The internet is one of the lifelines for us in today's world of advanced technology. It is a pillar that we all strongly contingent on to address a plethora of our daily concerns.
It has evolved into a necessity, which if deprived, leads to a void in our lives that is irreplaceable by any other means.
After months of crippling internet connectivity at NITR, the authorities have finally awoken to a much awaited solution to this widely affected issue. But what exactly was the problem that took such a while to be addressed? For how long are we relieved with a stable and decent internet connection? To answer these queries, we got into a conversation with Prof. AK Turuk, the head of the Computer Centre, to clear the air on the subject.
MM: What problem was detected in the internet connectivity?
AT: It was the massive problem of flooding. Earlier, we would detect these flooding ports manually, which is a tedious job. Now, we have acquired a trial license of NMS (Network Management Services) software which can easily detect the port from which flooding is coming and that specific port can be blocked. Blocking of these ports drastically improves the performance of the internet speed.
The second problem was with the usage of the memory. If the memory usage becomes more, particularly the firewall memory, the internet connectivity is dramatically affected. We talked to the Cyberoam officials and they too confirmed the problems with the memory usage issue. Currently we have installed two Cyberoam boxes in active mode to facilitate the high user demands. The Cyberoam officials have detected voluminous traffic that the software is unable to handle. A detailed report of the same is yet to be obtained from the Cyberoam officials.
MM: Has the NMS software already been installed?
AT: We had already floated a tender long ago to procure the NMS software. Right now, we are running on a trial version of the software which has a validity of 3 months.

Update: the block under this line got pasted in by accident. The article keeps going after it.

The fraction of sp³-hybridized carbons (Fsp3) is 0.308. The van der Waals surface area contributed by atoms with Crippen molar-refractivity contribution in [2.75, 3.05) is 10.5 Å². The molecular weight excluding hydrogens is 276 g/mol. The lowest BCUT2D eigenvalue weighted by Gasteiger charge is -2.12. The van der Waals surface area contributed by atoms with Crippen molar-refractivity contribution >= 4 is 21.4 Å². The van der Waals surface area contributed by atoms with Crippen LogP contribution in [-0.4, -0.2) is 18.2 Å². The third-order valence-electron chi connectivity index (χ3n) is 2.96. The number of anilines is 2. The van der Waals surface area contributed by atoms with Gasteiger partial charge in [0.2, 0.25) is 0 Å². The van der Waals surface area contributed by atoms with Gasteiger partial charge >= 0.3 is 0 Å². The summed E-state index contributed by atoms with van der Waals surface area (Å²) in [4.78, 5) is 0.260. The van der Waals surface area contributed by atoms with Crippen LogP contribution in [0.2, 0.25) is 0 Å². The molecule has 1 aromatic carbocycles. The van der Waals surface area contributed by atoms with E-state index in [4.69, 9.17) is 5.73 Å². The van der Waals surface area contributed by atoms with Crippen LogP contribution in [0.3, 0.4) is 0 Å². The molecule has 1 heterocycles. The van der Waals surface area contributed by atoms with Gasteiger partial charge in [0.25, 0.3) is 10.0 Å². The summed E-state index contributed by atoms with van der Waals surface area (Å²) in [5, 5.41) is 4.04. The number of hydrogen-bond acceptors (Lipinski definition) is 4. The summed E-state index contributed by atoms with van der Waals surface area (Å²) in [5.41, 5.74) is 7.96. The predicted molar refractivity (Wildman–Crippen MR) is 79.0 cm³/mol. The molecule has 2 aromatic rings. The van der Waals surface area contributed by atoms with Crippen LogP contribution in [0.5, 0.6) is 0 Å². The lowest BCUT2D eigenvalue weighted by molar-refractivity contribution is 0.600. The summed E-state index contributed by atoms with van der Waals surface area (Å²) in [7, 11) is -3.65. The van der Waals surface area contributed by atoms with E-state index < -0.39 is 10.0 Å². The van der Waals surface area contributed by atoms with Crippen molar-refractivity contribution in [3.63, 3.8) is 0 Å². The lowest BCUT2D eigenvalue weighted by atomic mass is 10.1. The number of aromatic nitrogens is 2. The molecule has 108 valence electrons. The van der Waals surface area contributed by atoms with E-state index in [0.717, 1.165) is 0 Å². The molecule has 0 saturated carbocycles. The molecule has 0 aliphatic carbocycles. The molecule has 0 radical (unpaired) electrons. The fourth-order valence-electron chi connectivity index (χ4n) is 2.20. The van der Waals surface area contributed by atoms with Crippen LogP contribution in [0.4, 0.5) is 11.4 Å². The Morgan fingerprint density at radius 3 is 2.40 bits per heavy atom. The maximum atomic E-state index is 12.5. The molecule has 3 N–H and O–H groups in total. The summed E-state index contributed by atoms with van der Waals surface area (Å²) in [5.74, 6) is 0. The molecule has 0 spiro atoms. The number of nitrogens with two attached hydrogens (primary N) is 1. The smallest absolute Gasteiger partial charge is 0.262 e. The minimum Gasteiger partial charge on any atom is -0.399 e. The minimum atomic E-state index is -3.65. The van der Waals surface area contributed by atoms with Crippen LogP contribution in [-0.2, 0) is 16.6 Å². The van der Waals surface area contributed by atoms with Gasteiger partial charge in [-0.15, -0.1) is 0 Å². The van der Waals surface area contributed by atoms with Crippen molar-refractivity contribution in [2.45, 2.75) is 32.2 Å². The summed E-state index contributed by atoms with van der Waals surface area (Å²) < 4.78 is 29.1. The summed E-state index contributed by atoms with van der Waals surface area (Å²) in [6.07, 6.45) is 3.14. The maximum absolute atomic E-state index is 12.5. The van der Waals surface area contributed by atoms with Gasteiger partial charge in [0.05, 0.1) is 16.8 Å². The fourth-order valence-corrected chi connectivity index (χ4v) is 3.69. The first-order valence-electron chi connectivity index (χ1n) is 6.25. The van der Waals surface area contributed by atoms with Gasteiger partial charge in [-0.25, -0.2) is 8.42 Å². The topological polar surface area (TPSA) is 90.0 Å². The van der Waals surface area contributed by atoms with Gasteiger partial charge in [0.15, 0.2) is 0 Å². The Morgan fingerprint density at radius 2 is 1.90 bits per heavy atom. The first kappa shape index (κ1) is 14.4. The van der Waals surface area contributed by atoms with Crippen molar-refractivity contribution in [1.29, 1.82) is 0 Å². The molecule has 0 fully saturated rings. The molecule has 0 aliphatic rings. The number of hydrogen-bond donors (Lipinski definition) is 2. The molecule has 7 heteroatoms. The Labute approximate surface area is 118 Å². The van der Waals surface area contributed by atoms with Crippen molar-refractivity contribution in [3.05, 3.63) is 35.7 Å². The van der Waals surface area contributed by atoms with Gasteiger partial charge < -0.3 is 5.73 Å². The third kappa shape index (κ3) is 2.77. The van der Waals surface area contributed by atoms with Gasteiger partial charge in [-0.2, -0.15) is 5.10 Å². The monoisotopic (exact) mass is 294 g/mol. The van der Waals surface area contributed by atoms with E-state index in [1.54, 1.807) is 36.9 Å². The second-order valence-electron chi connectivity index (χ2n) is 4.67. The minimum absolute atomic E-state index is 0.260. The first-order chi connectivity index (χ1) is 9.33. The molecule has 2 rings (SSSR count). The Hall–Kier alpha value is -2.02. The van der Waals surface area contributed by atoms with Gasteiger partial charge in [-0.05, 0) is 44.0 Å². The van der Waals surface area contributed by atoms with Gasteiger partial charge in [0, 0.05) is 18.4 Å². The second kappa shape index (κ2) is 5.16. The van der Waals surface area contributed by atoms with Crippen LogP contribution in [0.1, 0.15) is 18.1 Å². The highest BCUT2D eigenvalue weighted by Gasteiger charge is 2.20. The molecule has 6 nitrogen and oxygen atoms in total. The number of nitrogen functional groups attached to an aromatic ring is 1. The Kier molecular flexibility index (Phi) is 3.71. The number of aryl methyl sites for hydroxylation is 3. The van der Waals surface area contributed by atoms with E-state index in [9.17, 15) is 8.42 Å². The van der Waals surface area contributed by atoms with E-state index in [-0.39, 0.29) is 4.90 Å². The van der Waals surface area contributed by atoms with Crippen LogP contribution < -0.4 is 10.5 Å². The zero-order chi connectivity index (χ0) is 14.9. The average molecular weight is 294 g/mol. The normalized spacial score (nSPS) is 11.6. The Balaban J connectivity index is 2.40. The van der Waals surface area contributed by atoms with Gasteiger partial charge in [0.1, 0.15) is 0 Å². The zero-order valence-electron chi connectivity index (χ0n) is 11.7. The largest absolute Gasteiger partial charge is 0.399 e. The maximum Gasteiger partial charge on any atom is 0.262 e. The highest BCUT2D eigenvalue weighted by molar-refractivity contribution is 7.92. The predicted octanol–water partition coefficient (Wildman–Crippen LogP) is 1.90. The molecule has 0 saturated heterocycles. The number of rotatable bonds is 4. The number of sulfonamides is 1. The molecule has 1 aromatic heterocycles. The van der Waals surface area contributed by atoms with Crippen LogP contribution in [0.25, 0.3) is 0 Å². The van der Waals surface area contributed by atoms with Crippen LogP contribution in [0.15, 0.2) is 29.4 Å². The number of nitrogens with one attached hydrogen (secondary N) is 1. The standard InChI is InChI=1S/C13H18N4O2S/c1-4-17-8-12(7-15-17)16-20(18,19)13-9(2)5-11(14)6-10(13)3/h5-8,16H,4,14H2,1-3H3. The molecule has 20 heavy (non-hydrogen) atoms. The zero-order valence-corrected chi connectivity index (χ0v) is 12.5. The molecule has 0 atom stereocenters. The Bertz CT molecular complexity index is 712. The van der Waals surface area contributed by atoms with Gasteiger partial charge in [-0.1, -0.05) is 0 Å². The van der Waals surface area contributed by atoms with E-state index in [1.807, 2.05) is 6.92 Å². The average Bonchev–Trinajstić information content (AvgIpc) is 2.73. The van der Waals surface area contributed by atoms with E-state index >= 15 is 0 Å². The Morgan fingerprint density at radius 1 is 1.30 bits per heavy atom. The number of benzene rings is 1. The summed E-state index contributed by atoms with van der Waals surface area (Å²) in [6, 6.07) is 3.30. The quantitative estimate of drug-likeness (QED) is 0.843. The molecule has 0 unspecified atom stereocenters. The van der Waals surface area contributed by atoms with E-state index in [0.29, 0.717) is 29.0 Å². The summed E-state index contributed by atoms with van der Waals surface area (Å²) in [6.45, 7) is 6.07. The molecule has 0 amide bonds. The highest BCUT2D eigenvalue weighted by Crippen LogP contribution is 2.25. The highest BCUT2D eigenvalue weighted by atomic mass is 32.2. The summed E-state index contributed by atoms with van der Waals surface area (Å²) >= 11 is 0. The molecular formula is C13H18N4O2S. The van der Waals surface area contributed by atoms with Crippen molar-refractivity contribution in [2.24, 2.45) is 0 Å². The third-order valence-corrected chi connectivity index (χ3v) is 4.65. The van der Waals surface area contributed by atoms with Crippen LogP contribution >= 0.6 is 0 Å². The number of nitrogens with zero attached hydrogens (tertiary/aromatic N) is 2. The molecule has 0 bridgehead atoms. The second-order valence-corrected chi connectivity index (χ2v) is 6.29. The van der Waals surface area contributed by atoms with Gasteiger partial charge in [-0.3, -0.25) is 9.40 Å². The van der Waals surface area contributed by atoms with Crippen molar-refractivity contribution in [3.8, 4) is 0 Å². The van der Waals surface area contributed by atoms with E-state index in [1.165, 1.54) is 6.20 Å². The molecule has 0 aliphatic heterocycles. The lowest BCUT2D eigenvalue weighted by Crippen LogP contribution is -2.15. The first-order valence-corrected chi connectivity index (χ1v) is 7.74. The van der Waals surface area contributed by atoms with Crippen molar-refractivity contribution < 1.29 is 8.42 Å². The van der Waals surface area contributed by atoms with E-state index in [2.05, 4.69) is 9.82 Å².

MM: What is the reason for the improved internet connectivity at present?
AT: The two reasons are the trial version of NMS installed in the system and the second Cyberoam box in function.
MM: Is this a temporary solution or a permanent one?
AT: At present, this is a temporary solution to the problem. We are trying to figure out a permanent solution to the issue. The second Cyberoam box installed is on a trial license and is due to expire in a week's time. We shall hold discussions with the technical people of Cyberoam and devise a permanent solution to the problem.
MM: Since Cyberoam is not equipped with handling such a voluminous traffic, is it not possible to obtain different software?
AT: There are two options. First is to change Cyberoam and get another box which can handle more traffic than Cyberoam. But that option is becoming costly for us at the moment, being estimated at around 50 lakhs.
The other option is to go with Cyberoam software that is presently installed, one of whose boxes expires next year.
"We are planning to get hardware instead of software to handle the internet connectivity. Hardware is four times faster than software and can handle traffic much immense than software, but is a costlier setup."
The administrative decision to be taken is whether to continue with Cyberroam and get the license renewed or dump the Cyberroam box and go with a new product.
MM: What happens if NMS detects flooding and blocks a port?
AT: Once the port is blocked, the internet access to the user is suspended. The user who gets blocked will receive a webmail stating the same and can get his internet connection resumed the next day.